Advisers present report on draft liberalization rules


A report prepared by Hammurabi & Solomon, the Indian National Bar Association (INBA) and Medhaadvisors, on the draft Bar Council of India (BCI) Rules for Registration and Regulation of Foreign Lawyers in India, 2016, has been presented to the Ministry of Law.

The 87-page report was submitted to the law secretary, Suresh Chandra, on 30 August and to the joint secretary of the Ministry of Commerce, Sudhanshu Pandey, on 31 August. It examines global best practices followed in other jurisdictions including the US, the UK, Singapore, Brazil, South Africa, South Korea, Japan, Russia, China, Malaysia and Indonesia.

According to Manoj Kumar, the founder of Hammurabi & Solomon, reforms in the legal services sector should focus on the ease of doing business. He emphasized that every stakeholder would be impacted differently by the reforms and that they needed to be addressed carefully.

INBA’s secretary general, Kaviraj Singh, said that the Indian legal market would see a tangible increase in work opportunities if foreign lawyers were permitted to practise in India through collaborations with local law firms. He added that a greater shift of legal process outsourcing to India would also add value to the market.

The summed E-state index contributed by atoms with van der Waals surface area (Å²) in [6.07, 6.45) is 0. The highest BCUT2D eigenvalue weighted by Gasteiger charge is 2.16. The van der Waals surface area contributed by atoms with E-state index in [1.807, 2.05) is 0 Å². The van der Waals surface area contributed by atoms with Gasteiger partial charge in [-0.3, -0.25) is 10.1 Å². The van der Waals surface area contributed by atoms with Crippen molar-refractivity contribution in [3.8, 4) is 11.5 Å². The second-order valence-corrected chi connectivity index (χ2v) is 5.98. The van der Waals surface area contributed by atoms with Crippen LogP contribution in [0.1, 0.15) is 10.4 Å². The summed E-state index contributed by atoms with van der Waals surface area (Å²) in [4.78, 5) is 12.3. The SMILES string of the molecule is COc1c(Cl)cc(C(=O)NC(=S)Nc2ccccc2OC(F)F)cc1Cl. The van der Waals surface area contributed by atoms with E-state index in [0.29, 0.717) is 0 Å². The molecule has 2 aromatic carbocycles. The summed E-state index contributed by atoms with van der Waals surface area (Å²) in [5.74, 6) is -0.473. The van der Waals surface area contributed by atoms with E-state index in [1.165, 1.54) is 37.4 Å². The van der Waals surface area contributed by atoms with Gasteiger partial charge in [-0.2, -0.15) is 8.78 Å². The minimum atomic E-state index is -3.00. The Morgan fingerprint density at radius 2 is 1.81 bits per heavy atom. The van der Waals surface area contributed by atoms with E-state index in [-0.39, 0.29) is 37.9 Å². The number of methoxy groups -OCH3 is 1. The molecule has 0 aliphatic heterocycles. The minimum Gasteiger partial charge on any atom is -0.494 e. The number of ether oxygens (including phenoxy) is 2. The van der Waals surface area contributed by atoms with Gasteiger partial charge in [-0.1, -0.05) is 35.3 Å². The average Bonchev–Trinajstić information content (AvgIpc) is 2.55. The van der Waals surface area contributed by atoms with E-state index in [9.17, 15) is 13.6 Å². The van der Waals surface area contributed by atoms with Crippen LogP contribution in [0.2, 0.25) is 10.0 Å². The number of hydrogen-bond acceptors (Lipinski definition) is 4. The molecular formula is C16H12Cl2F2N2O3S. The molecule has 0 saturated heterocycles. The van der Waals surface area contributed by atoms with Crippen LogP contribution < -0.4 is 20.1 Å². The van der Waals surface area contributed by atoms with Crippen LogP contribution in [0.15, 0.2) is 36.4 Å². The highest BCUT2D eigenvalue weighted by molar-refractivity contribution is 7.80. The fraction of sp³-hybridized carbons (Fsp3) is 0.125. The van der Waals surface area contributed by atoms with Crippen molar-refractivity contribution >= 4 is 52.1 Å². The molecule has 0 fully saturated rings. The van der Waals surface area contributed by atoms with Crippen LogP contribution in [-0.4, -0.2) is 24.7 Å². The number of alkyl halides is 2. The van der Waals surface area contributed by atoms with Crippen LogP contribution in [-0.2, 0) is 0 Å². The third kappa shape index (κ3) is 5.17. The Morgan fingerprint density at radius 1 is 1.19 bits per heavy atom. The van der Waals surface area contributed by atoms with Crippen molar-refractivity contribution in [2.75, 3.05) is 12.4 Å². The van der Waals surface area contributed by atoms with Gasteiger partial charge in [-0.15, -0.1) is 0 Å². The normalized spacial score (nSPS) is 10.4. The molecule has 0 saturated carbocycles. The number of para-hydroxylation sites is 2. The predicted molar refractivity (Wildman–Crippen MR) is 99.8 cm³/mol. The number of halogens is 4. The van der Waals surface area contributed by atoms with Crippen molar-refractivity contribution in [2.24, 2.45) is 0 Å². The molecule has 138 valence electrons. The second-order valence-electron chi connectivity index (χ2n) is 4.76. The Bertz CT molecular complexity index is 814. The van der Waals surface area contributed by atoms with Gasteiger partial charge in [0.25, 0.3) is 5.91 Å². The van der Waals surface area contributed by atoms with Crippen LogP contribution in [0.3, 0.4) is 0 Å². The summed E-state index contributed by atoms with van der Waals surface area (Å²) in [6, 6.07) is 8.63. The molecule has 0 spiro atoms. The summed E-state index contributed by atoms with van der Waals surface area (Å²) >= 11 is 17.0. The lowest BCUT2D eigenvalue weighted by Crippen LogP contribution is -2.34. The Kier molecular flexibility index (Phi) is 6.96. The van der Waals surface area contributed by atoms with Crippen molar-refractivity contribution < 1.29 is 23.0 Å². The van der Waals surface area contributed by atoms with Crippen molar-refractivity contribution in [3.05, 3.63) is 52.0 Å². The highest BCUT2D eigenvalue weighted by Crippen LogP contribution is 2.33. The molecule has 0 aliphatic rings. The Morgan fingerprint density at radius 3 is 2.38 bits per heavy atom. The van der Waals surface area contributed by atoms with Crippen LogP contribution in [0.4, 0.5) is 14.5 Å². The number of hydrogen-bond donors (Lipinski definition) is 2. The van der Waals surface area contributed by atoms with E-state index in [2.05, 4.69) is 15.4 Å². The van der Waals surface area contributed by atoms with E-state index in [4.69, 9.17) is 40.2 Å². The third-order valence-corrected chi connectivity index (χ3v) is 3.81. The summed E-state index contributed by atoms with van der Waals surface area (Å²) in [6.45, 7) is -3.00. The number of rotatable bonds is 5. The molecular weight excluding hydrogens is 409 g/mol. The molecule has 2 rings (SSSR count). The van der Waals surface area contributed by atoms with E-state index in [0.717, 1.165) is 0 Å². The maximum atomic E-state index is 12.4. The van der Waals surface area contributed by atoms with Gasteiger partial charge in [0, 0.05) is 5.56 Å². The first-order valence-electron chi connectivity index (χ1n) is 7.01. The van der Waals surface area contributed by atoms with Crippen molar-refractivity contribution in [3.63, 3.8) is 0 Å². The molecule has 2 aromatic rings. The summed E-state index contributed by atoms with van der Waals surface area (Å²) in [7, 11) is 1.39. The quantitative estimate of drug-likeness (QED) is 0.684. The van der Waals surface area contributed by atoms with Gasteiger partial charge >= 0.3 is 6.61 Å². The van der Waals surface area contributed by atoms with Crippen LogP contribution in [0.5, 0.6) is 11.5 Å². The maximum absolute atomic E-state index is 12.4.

The report recommends a phased entry of foreign lawyers and law firms. The first phase would be to allow foreign lawyers to practise in the areas covered in the draft BCI rules by the end of the current financial year (31 March 2017).

The second phase would see the reform of laws such as the Advocates Act, 1961, and the Limited Liability Partnership Act, 2008, which would allow a firm to expand its partnership, remove restrictions on advertising and foster reforms in the education sector to ensure a deeper talent pool in the legal profession. The final phase would involve policy changes to permit foreign lawyers to practise law in India by forming joint ventures and collaborating with Indian lawyers. It would also entail framing policies and setting up a disciplinary body to regulate foreign law practice.

Kumar told Asia Business Law Journals sister publication, India Business Law Journal, that the Ministry of Law was likely to discuss the report at a meeting with stakeholders in mid-September. “The draft rules need further amendments on issues concerning various stakeholders,” he said. “The government … should [consider] the impact on all stakeholders holistically and within the purview of [its] agenda of economic reforms and ease of doing business in India. It is also pertinent for the government to understand various principles and guidelines adopted by other countries.”